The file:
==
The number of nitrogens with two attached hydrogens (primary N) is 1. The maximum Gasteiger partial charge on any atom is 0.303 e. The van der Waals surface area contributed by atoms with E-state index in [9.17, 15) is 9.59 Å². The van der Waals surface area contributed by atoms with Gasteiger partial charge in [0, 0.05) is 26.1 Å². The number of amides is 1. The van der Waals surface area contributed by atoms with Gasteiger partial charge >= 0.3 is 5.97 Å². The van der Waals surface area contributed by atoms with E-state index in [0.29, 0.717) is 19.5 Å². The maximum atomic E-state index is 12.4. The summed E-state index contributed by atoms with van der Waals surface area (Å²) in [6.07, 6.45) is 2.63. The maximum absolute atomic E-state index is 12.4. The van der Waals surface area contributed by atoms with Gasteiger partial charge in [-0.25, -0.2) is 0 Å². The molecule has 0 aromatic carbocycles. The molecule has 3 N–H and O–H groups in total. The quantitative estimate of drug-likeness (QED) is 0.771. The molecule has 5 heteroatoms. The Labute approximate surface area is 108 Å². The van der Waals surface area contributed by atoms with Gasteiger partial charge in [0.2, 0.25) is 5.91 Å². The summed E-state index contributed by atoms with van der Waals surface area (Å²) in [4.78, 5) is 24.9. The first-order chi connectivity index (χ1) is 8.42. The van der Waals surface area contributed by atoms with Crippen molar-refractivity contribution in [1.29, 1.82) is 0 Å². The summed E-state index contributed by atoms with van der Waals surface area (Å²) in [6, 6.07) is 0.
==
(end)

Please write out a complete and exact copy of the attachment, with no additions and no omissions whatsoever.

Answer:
The number of nitrogens with two attached hydrogens (primary N) is 1. The maximum Gasteiger partial charge on any atom is 0.303 e. The van der Waals surface area contributed by atoms with E-state index in [9.17, 15) is 9.59 Å². The van der Waals surface area contributed by atoms with Gasteiger partial charge in [0, 0.05) is 26.1 Å². The number of amides is 1. The van der Waals surface area contributed by atoms with Gasteiger partial charge >= 0.3 is 5.97 Å². The van der Waals surface area contributed by atoms with E-state index in [0.29, 0.717) is 19.5 Å². The maximum atomic E-state index is 12.4. The summed E-state index contributed by atoms with van der Waals surface area (Å²) in [6.07, 6.45) is 2.63. The maximum absolute atomic E-state index is 12.4. The van der Waals surface area contributed by atoms with Gasteiger partial charge in [-0.25, -0.2) is 0 Å². The molecule has 0 aromatic carbocycles. The molecule has 3 N–H and O–H groups in total. The quantitative estimate of drug-likeness (QED) is 0.771. The molecule has 5 heteroatoms. The Labute approximate surface area is 108 Å². The van der Waals surface area contributed by atoms with Gasteiger partial charge in [0.2, 0.25) is 5.91 Å². The summed E-state index contributed by atoms with van der Waals surface area (Å²) in [4.78, 5) is 24.9. The first-order chi connectivity index (χ1) is 8.42. The van der Waals surface area contributed by atoms with Crippen molar-refractivity contribution in [1.29, 1.82) is 0 Å². The summed E-state index contributed by atoms with van der Waals surface area (Å²) in [6, 6.07) is 0.